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Compliance summary: small trailers – how compliant are yours?


Small trailers play a major part in the movement of goods and equipment throughout the UK.

Small trailers play a major part in the movement of goods and equipment throughout the UK. They are used by utility companies, tool hire firms, local authorities and many tradesmen such as builders and landscape gardeners. Usually towed behind a 3.5 tonne light commercial vehicle or 4x4 they carry anything from ride on mowers to mini diggers or general sundries such as building supplies. Unfortunately, they are sometimes neglected where maintenance is concerned and generally taken for granted.

Due to their Maximum Authorised Mass (MAM) and the design of the braking system usually being an overrun braking system, it means they are exempt from annual MOT and plating and testing (trailers with no other brakes than a parking brake and brakes that come automatically into operation on the over-run trailer). Although they may be exempt from an annual test, they must still be kept in a roadworthy condition when used on the public highway.

WHAT TO LOOK FOR

Firstly, check the trailer manufacturer’s plate, which will display the MAM of the trailer and relevant axle weights, none of which should be exceeded. Ensure your drivers are aware of these. If found to be overweight when stopped by roadside enforcement, this can have serious consequences for the driver and operator.

Where operators are governed by an operator licence, but also have light vehicles including small trailers in their fleet which may be exempt/out of scope of operator licence, defects found at roadside checks on such vehicle combinations can still have a detrimental effect on a company’s operator licence.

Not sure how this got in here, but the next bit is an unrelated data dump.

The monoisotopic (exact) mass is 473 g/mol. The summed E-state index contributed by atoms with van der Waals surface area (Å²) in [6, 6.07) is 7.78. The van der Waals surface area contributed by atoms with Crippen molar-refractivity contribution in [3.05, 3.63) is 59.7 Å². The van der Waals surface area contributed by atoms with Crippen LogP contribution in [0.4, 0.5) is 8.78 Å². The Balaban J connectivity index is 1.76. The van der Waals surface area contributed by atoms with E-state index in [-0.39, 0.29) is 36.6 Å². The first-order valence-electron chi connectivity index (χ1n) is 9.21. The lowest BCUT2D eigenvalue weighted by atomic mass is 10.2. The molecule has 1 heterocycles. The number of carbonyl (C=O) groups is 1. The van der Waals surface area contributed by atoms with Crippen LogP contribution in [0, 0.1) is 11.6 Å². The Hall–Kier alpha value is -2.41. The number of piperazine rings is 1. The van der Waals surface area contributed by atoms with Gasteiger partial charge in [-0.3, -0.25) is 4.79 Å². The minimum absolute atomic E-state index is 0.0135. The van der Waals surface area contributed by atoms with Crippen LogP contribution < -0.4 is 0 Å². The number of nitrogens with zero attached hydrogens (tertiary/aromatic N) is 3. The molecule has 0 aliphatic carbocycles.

In the introduction to DVSA’s Guide to maintaining roadworthiness it states:

The Driver and Vehicle Standards Agency (DVSA) has produced this guide to

explain the responsibilities and systems involved in maintaining vehicles in a

roadworthy condition, regardless of operating conditions, fleet size or vehicle

type. The procedures and systems explained in this guide are useful for operators,

drivers and all those who are responsible for operating, maintaining or providing

commercial goods and passenger carrying vehicles. The general principles

apply equally to light goods and passenger vehicles below the operator licensing

thresholds and for vehicles that are otherwise exempt.

A previous trial carried out by roadside enforcement highlighted a concern over the roadworthiness of small trailers.

The trial consisted of stopping such trailers and examining them at roadside, where they discovered defects relating to the following:

  • brakes
  • tyres
  • lights
  • breakaway cables

 

The defects found produced a prohibition rate of 40%.

Regulation 100 – The Road Vehicles (Construction and Use) Regulations 1986 states the following:

Maintenance and use of vehicle so as not to be a danger, etc

100. (1) A motor vehicle, every trailer drawn thereby and all parts and accessories of such vehicle and trailer shall at all times be in such condition, and the number of passengers carried by such vehicle or trailer, the manner in which any passengers are carried in or on such vehicle or trailer, and the weight, distribution, packing and adjustment of the load of such vehicle or trailer shall at all times be such, that no danger is caused or is likely to be caused to any person in or on the vehicle or trailer or on a road. Provided that the provisions of this regulation with regard to the number of passengers carried shall not apply to a vehicle to which the Public Service Vehicles (Carrying Capacity) Regulations 1984apply.